Professional investors can review published thought leadership and market updates from the Argonaut Investment Team.

‘The Wind Trap: Why Wind Power Has Already Peaked’

Governments are currently outbidding each other in a race to zero carbon emissions. They have also just woken up to the importance of energy security. It may then seem an odd time to predict that the usefulness of wind power has already peaked. The allure of wind power in resolving these issues is a trap: the wind trap.

Wind energy has already passed its optimal share of power generation in the UK. There is simply no benefit to the grid to continue to add more variable renewable energy, resulting in abundant power only when the weather is favourable, but which makes zero contribution to the grid when cheap power is scarce. Wind power crowds out capital investment in more reliable fuels and results in power generation that is unstable and insecure (the weather is no more reliable than Putin).

The costs of building a UK grid powered exclusively by renewables will be financially ruinous. It will also result in a grid that produces abundant electricity for a few days a year and prohibitively expensive power the rest of the time. Rationing power according to the weather for industry and consumers will be the logical result.

The economic consequences will be deindustrialisation, loss of blue-collar manufacturing jobs, structurally high inflation, loss of energy security and economic recession, akin to that witnessed in the 1970’s with the OPEC oil-shocks and the 3-day week. The implications for investors in all financial assets outside of commodities of this 1970’s redux are clearly negative.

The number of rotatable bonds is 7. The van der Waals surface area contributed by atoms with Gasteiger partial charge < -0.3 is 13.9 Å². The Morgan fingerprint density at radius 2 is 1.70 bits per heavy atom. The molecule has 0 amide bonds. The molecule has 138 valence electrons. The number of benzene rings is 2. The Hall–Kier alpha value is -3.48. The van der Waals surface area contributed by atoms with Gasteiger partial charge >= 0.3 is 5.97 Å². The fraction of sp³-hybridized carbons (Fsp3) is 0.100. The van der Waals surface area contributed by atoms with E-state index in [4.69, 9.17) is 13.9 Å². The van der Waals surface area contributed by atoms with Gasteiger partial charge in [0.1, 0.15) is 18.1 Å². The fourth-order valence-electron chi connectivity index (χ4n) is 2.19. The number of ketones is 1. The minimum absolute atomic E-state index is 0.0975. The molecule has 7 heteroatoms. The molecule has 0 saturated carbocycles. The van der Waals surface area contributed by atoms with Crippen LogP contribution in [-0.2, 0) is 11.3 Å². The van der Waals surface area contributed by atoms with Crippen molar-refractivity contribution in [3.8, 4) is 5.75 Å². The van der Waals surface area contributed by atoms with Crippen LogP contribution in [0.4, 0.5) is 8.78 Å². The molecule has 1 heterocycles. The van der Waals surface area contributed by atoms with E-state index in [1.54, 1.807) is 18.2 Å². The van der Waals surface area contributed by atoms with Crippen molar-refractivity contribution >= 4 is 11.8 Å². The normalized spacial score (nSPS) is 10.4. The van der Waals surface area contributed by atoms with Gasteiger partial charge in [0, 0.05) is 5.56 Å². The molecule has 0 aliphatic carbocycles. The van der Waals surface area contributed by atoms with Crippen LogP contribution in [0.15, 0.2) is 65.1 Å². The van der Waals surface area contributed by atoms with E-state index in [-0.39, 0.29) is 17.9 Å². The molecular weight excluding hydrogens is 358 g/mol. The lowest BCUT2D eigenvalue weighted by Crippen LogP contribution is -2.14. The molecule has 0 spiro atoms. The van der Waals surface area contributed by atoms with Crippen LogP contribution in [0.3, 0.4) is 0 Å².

King Lear rages against intermittency

SCENE II. Another part of the heath. Storm still.

Enter KING LEAR and Fool


Blow, winds, and crack your cheeks! rage! blow!
You cataracts and hurricanoes, spout
Till you have drench'd our steeples, drown'd the cocks!
You sulphurous and thought-executing fires,
Vaunt-couriers to oak-cleaving thunderbolts,
Singe my white head! And thou, all-shaking thunder,
Smite flat the thick rotundity o' the world!
Crack nature's moulds, an germens spill at once,
That make ingrateful man!

William Shakespeare, King Lear 1608


It was the absence of human dominion over nature that drove King Lear mad: chaotic weather symbolised political anarchy in the realm and an unstable body politic. The problem with the weather - as Lear and his Fool found on the heath - was that energy generated by the wind was inherently capricious and unreliable. It was the genius of Shakespeare that he recognised that it would be difficult to construct a drama where Lear got so upset with a lump of coal, a bundle of firewood or a cake of dung: those were all stored energy at the command of man.